The increasing competitiveness in marine operations creates a need for new system concepts that introduce high technology value added products, facilitate the processes involved and minimise the downtimes. The need, thus, lies not only in incorporating the technological means so far available, but in changing the way the corresponding authorities stand against the challenges at hand.
The objective of MINOAS was re-engineering of the overall vessel-inspection methodology, by introducing an innovative system concept that incorporates state of the art technologies, but at the same time formulating a new standardisation of the overall inspection process.
MINOAS set out to create the development of a new infrastructure that substitutes human personnel by high locomotion enabled robots. It 'teleported' the human inspector from the vessel's hold to a control room with virtual reality properties.
The human's perceptual abilities are enhanced through the utilisation of high-resolution tools (e.g. sensors) and are augmented through the parallel processing property provided by MINOAS. Following the centralised control scheme adopted in similar distributed control methodologies (SCADA), the number and the sequence of the tasks required is rearranged and the overall inspection procedure is brought in alignment with the current tendency adopted in similar inspection, exploration and surveillance tasks.
MINOAS is a new system concept that aims to formulate an integrated product that will be straightforwardly applied to the inspection related procedures of the maritime industry. This system concept does not only lie in the implementation of existing technology to a new application field, but in creating a new environment for the human personnel related to these tasks. The data acquisition tasks (DAQ) will be automated, through the incorporation of a semi-autonomously operating robot fleet. This withdraws human personnel from the hazardous environment of a vessel under inspection and avoids the need for temporary staging in large compartments.
The MINOAS project objectives were realised through the integration of state-of-the-art technologies in the fields of robotics, visual perception and man-machine interface. However, during the project it was found that some specific requirements were not met by the already existing technologies; in these cases, new platforms and tools have been developed.
The MINOAS system relies on six vehicles that are actually made up over four basic platforms:
- a micro-aerial vehicle, which is expected to provide with an overall view of the state of the vessel and to detect potential critical areas;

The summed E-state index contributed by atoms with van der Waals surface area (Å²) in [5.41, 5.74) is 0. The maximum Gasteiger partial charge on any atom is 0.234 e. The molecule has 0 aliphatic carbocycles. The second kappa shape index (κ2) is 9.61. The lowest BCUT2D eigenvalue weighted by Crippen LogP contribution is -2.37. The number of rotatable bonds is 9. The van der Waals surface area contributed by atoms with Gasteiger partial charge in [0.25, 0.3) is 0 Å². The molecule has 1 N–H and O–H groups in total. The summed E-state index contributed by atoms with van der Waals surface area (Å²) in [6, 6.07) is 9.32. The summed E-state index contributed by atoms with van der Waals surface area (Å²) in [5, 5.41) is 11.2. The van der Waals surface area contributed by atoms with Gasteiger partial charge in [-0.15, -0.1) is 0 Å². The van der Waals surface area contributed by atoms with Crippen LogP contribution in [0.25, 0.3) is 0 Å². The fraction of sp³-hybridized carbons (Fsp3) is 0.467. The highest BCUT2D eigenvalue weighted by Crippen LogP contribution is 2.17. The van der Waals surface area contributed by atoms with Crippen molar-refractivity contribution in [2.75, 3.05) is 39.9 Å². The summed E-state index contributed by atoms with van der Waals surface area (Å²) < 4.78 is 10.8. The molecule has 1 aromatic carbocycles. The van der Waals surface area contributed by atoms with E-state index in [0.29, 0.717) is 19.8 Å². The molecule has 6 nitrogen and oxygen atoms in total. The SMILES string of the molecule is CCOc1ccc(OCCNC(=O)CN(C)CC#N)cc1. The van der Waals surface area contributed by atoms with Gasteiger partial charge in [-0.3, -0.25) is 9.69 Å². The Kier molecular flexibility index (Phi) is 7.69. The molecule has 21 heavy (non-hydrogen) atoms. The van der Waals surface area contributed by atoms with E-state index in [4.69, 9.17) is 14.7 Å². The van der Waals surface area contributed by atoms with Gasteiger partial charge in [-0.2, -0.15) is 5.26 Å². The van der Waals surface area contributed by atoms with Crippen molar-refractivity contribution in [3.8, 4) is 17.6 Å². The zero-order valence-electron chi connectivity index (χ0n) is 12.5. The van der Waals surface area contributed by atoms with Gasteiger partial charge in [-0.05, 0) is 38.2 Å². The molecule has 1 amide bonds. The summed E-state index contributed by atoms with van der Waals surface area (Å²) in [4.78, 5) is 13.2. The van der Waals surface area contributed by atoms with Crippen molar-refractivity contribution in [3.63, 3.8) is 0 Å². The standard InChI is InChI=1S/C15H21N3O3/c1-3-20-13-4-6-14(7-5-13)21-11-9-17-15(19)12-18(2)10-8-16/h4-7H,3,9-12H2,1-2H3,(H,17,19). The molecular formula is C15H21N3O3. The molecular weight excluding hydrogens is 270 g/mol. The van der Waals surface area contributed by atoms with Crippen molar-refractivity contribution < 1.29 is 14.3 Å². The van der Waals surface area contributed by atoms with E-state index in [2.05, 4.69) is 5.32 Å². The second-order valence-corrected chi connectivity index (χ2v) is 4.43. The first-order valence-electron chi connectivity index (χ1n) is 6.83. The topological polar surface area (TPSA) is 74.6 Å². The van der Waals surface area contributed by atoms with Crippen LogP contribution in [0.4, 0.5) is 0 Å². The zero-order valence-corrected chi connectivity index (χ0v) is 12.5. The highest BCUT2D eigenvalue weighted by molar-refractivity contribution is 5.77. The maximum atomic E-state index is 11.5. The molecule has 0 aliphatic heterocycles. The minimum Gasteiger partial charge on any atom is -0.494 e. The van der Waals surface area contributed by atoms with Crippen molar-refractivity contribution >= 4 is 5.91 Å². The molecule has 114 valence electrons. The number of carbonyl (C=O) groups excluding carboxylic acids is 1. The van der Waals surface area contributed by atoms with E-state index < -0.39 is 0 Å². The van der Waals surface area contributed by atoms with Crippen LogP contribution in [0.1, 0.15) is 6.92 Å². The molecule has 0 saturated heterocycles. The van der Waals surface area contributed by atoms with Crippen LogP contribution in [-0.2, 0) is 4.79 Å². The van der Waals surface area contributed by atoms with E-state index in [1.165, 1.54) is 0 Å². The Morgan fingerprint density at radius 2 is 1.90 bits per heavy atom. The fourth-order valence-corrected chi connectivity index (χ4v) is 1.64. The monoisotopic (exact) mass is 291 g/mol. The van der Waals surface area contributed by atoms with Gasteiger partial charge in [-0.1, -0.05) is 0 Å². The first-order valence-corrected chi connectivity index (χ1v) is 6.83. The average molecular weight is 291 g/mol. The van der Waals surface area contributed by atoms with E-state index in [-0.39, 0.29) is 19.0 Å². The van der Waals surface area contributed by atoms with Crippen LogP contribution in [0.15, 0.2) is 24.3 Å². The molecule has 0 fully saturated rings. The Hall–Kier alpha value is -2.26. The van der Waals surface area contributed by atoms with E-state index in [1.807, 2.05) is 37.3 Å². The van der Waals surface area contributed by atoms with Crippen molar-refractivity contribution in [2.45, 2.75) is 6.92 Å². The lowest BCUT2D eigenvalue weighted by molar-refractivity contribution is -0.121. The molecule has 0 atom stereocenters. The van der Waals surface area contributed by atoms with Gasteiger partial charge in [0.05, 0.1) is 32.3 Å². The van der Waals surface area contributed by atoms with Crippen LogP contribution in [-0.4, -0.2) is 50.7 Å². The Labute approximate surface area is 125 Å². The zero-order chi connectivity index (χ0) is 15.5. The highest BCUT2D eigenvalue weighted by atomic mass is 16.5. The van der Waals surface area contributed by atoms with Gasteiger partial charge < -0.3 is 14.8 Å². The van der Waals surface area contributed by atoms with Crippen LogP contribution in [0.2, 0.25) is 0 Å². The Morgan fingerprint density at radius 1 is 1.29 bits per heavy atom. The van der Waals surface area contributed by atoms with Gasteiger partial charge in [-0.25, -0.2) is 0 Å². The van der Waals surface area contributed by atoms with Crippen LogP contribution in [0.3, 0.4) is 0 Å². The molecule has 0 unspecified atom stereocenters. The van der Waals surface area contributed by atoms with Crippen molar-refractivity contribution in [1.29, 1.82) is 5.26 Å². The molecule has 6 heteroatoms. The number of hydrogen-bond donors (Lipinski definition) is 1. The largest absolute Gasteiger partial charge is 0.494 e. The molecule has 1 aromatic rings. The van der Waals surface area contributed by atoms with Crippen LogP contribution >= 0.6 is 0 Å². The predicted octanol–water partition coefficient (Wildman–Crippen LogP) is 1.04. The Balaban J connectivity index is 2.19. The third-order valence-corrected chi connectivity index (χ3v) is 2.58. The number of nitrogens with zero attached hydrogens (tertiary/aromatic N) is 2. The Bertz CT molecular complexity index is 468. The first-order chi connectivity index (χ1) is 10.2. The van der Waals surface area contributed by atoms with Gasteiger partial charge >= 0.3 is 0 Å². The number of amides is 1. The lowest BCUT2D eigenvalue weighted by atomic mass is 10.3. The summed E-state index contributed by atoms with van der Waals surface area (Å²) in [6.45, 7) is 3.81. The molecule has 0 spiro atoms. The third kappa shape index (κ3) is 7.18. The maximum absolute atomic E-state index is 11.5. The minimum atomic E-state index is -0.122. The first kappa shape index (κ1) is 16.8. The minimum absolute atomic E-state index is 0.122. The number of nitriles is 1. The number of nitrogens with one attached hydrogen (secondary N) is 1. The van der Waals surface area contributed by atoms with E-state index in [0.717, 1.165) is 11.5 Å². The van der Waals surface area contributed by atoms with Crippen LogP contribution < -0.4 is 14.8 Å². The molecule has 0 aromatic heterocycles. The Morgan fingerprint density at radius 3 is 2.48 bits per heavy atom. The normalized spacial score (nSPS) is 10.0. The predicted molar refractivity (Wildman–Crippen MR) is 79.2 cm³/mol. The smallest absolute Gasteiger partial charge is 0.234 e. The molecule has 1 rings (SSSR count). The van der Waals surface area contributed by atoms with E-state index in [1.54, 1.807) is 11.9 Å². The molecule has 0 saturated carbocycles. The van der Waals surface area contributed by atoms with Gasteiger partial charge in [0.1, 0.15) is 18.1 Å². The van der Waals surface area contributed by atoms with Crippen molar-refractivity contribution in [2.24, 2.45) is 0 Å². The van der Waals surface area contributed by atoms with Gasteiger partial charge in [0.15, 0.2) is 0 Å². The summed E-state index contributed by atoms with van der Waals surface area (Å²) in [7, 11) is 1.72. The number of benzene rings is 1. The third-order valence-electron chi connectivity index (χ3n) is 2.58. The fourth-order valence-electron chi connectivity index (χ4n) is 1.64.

- a lightweight magnetic crawler, which can be easily deployed onboard and provides close-up visual feedbacks;
- a heavyweight magnetic crawler, which is fitted with a dedicated robotic arm able to prepare the surface and perform ultrasonic thickness measurements;
- an underwater vehicle, able to perform underwater visual inspections and thickness measurements, particularly in tanks.
Both the lightweight and the heavyweight crawlers can be employed also for marking areas where defects are found.
Originally, the main focus of MINOAS was the vessel's hull inspection in the context of vessel's surveys by classification societies. Hull inspection during class surveys is mandatory to verify compliance with the statutory requirements of the international conventions governing trading vessels. It engulfs the majority (if not all) of the challenges that a robotic platform for vessel’s hull inspection must address. Nevertheless, classification societies are not the only stakeholder in ensuring the good condition of a vessel. Owners, charterers and prospective buyers have direct interest to ensure that the vessel is currently at a good condition and maintained properly.
Taking advantage of the modular approach adopted in the design of the system, three operating scenarios have been identified and analysed, including also cases where hull inspection is not performed in conjunction with class surveys, but which are still of high interest for safety and/or commercial reasons.
Beyond the outcomes expected while introducing the MINOAS concept in the maritime industry, some results emerging from the evolution and the realisation of the MINOAS vision are immediately useable in various applications within and beyond the maritime industry. That is, the MINOAS idea is based on the interconnection of different 'layers' of technological tools that have a
The data acquisition tasks have been automated, through the incorporation of a semi-autonomously operating robot fleet. Human staff can stay away from hazardous situations and locations.
Innovating for the future (technology and behaviour): A European Transport Research and Innovation Policy